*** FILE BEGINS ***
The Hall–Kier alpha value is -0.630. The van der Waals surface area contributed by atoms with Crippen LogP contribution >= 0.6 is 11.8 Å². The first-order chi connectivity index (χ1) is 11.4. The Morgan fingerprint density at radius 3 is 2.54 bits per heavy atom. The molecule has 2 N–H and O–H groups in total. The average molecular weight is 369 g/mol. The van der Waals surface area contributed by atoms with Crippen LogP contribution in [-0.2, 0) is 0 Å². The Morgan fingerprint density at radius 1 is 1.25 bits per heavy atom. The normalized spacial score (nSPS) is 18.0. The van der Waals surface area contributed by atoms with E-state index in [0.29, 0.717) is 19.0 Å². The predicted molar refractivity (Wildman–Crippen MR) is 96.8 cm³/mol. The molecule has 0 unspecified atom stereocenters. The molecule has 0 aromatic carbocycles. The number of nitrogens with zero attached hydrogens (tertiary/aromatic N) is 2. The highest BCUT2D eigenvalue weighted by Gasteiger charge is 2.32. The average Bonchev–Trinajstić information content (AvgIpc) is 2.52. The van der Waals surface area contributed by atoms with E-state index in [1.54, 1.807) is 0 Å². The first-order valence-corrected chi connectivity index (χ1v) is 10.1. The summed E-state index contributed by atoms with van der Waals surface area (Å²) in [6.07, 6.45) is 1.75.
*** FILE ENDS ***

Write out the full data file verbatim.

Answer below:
The Hall–Kier alpha value is -0.630. The van der Waals surface area contributed by atoms with Crippen LogP contribution >= 0.6 is 11.8 Å². The first-order chi connectivity index (χ1) is 11.4. The Morgan fingerprint density at radius 3 is 2.54 bits per heavy atom. The molecule has 2 N–H and O–H groups in total. The average molecular weight is 369 g/mol. The van der Waals surface area contributed by atoms with Crippen LogP contribution in [-0.2, 0) is 0 Å². The Morgan fingerprint density at radius 1 is 1.25 bits per heavy atom. The normalized spacial score (nSPS) is 18.0. The van der Waals surface area contributed by atoms with E-state index in [0.29, 0.717) is 19.0 Å². The predicted molar refractivity (Wildman–Crippen MR) is 96.8 cm³/mol. The molecule has 0 unspecified atom stereocenters. The molecule has 0 aromatic carbocycles. The number of nitrogens with zero attached hydrogens (tertiary/aromatic N) is 2. The highest BCUT2D eigenvalue weighted by Gasteiger charge is 2.32. The average Bonchev–Trinajstić information content (AvgIpc) is 2.52. The van der Waals surface area contributed by atoms with E-state index in [1.54, 1.807) is 0 Å². The first-order valence-corrected chi connectivity index (χ1v) is 10.1. The summed E-state index contributed by atoms with van der Waals surface area (Å²) in [6.07, 6.45) is 1.75.